Rescue Dogs The Joys and The Challenges
Rescue Dogs Make Great Pets
Adopting a rescue dog is a great option if you are looking for a new best friend. However, there is a huge difference between adopting a dog and getting a puppy. Raising a puppy can be challenging enough. However many, if not most, rescue dogs display some kind of behavioral issues. In my experience most of these behaviors stem from a lack of socialization or just plain neglect and then there are those that have been physically abused. There is not a single day that I am not contacted by someone who needs help with a rescue dog.
If you are reading this and are in the process of deciding between a puppy and adopting a dog don’t let what I said above scare you off. I don’t think it is fair to stigmatize rescue dogs, they are still what they are; dogs.
Given the right kind of environment, an adopted dog can end up being one of the best dogs you will ever own.
There are many good reasons for adopting a dog
I think the act of bringing a rescue dog into your home is reason enough. Giving a dog a chance at survival compared to the other choice is just a great thing to do. Plus you get to skip the puppy phase and there are situations when that is the smart thing to do. Rescue dogs can be great pets but you have to be a great dog owner!
I used to work with the Bitterroot Humane Association taking “retriever” type dogs that they felt were not adoptable but were too nice to put down. I didn’t take a lot of them but I did several and though it took a couple months working with them, each one turned out to be nice dog and all of them did get adopted. I didn’t really do anything different with them than I do with a pup. I just put them to work. Starting right away with obedience, not to mention the crate training, housebreaking, general good doggy manners. The key is providing the right kind of environment and the right kind of leadership.
This is especially important with rescue dogs. Puppies have the chance and the time to learn the habits within the home. They get to grow into their place in the home. Rescue dogs if they are older than around 9 months are much closer to an adult dog so it does not have this opportunity. At the same time your rescue dog may have been moved around quite bit without being able to settle into any of the places that he or she stayed. This is particularly hard on dogs as it is quite contrary to their psychological need to be part of a stable social group.
Even though there is a lot of discussion on the importance of the humans in the house being the “pack leaders” it is still the area where most problems with our canines stem from. The social structure in dogs is very complex. However, the most important thing to understand is that dogs do best in a well structured environment, not a lot different than children. And like children, dogs need to have some responsibility within the household. This is not so much about being dominant as it is about being a leader. It is not hard to acquire these canine leadership skills you just need to make the commitment and take some time to learn these skills.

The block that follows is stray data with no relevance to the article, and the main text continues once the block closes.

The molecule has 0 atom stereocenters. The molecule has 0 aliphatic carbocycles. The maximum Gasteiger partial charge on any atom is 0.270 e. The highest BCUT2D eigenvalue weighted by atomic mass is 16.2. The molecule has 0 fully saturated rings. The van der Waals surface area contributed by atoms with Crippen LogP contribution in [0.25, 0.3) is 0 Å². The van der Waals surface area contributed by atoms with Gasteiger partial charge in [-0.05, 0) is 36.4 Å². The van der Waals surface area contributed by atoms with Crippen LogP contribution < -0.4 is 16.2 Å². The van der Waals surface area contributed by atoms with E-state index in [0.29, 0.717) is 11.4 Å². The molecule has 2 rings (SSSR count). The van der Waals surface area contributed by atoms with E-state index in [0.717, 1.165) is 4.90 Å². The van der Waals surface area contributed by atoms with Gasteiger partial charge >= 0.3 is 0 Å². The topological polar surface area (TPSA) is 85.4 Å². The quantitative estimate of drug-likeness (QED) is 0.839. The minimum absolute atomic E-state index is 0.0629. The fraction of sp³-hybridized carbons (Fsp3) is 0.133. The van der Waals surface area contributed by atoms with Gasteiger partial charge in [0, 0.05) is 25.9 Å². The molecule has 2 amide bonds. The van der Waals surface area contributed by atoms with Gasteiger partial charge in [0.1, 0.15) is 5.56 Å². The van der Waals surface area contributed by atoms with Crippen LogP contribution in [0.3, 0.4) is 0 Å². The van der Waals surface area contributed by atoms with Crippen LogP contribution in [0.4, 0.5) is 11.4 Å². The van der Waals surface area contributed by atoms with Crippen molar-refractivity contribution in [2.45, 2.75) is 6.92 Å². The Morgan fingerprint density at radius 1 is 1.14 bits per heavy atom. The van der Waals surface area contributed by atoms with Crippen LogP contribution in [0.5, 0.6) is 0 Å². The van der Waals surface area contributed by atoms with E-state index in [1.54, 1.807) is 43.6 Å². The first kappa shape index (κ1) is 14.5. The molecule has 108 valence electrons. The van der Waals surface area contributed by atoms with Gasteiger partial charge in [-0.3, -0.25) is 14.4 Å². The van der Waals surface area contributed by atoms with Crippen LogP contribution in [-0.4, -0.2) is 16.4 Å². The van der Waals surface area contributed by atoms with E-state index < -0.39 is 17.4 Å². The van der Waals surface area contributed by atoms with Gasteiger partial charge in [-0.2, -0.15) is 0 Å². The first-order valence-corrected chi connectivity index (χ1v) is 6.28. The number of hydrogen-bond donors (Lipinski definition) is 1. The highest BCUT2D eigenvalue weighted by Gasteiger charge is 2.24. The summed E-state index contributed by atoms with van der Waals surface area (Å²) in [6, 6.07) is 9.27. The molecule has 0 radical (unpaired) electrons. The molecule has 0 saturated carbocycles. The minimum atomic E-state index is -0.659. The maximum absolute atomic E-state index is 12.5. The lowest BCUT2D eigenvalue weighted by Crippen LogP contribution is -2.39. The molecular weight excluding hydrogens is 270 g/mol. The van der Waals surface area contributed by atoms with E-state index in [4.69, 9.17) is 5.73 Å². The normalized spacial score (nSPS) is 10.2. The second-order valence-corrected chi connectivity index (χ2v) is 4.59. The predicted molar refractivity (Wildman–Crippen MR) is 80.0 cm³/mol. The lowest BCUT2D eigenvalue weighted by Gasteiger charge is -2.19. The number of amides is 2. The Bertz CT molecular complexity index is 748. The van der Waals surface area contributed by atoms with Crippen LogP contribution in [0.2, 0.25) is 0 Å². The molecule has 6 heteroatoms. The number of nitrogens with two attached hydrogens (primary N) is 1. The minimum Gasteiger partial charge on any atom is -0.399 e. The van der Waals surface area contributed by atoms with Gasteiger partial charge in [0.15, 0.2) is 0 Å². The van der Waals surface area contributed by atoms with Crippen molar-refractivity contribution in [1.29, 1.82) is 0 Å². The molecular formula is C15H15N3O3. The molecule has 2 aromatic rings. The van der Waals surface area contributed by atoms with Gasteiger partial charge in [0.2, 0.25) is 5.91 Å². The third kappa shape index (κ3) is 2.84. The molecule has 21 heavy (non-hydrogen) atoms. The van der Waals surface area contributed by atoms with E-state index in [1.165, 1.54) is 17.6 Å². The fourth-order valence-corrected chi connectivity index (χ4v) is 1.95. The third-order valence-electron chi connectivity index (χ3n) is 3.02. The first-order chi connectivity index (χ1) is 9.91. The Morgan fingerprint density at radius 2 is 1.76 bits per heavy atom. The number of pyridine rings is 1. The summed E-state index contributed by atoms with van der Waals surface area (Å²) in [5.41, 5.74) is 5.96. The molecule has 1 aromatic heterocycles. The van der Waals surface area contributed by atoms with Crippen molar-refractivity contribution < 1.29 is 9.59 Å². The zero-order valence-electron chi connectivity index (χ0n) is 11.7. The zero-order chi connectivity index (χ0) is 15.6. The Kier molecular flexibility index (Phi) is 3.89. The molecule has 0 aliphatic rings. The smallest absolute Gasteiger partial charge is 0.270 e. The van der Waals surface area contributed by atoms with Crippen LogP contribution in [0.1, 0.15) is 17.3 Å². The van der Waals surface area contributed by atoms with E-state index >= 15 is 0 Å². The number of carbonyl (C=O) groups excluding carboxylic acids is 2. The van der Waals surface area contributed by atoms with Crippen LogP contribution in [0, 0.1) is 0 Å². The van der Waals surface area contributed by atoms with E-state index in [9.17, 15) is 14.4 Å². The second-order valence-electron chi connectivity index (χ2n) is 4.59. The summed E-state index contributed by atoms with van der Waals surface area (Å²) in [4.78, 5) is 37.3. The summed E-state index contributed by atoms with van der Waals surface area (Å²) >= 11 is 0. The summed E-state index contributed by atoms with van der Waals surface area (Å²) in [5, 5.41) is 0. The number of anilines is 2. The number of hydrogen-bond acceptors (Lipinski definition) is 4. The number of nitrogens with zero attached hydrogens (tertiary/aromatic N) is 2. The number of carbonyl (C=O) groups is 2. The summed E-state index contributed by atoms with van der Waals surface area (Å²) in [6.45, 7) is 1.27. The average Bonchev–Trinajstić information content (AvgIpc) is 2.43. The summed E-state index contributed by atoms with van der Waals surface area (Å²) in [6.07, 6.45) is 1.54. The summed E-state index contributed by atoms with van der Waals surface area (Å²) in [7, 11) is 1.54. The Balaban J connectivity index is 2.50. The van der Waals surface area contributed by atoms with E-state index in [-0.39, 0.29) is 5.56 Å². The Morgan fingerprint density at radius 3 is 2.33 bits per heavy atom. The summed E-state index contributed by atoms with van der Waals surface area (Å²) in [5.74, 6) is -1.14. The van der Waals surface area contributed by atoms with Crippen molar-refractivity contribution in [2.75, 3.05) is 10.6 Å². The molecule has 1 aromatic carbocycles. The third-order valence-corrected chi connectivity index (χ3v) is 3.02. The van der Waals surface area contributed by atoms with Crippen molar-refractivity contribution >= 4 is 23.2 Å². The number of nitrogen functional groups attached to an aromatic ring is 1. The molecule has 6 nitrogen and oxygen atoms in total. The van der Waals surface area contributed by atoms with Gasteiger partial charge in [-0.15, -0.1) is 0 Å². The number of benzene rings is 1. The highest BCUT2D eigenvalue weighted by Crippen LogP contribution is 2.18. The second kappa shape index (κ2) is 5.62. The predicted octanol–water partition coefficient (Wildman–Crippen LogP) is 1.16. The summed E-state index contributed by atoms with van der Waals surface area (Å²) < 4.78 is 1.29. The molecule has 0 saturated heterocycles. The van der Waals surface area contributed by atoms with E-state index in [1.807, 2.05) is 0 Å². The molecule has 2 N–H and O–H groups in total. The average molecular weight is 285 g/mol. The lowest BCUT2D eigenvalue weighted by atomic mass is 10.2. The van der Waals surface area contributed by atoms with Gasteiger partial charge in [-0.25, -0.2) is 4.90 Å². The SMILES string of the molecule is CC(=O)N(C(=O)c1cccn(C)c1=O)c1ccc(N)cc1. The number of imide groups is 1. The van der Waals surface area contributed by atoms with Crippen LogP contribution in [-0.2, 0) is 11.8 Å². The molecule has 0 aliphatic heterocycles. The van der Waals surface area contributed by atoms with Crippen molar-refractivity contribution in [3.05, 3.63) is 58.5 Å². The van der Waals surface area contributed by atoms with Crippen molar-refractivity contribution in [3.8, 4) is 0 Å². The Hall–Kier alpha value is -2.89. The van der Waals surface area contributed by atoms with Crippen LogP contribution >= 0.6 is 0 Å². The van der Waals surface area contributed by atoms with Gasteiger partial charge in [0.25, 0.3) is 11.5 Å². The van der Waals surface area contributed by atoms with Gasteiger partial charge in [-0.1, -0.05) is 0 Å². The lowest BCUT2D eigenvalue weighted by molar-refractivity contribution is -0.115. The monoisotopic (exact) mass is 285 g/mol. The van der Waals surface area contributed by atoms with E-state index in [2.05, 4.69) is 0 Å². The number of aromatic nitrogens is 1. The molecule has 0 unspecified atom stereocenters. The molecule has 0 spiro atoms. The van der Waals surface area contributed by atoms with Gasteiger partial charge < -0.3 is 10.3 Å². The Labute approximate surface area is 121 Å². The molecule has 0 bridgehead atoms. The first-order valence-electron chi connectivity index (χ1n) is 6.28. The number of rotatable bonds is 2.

It takes a fair amount of time and effort to adopt a dog these days. Also, there is the cost of the adoption, and then all the things that go along with bringing a dog into your home. Collars, leashes, toys, beds etc. People tend to spend a lot of money on their dogs. However, the one area where people don’t invest enough is in educating themselves in how to be a better dog owner. I’m not talking about a college education in canine psychology and I am not talking about spending thousands or even hundreds of dollars. Your dog is going to be with you for years, hopefully a lot of years. Is it unreasonable to do everything you can to set the stage for success? Success for both you and your dog. A well mannered dog is a joy, but an out of control dog can be a nightmare.
There is a lot of good free information out there. I am sure you could spend the next year on YouTube watching dog “training” videos. However, I think your better off getting your education from someone that has a true training program. And when it comes to rescue dogs I believe the program you choose should have a strong focus on behavioral training. My program is based on building quality working field dogs. That does not mean that I can’t raise a good house dog, I can and I have raised many. It also doesn’t mean that I lack the knowledge to deal with any number of behavior issues. However, I am not a trained behaviorist.
If your truly vested in having the best chance for success then I highly suggest taking a look at “The Online Dog Trainer“.
This is far from a review which I may do in the future but here are the highlights.
Daniel Abdelnoor who is known as “Doggy Dan” is a full time Professional Dog Trainer. Dan is a Certified Behaviorist and probably most telling for me, Dan is fully endorsed by the The SPCA.
If you are in the process of adopting a dog or have an adopted dog or any dog for that matter that is exhibiting any of the following behavior issues.
Separation Anxiety Issues
Aggression Towards Other Dogs or People
Fear of Other People or Dogs
Fear of Loud Sounds (Fireworks etc.)
Problems With Submissive Urination
Then Dan’s training program might just be the answer your looking for. Everyone of the above behaviors can be corrected, but you need the right information. There is a $1 trial so you can check out the site and the training and if you decide to sign up for Dan’s program it does not have to be a long term commitment, a few months should be plenty. The monthly cost for Dan’s program is about the same as a months worth of high quality dog food.
Make an investment in you and your dog’s wellbeing, I believe you will find that it is the best decision you ever made for you and your dog!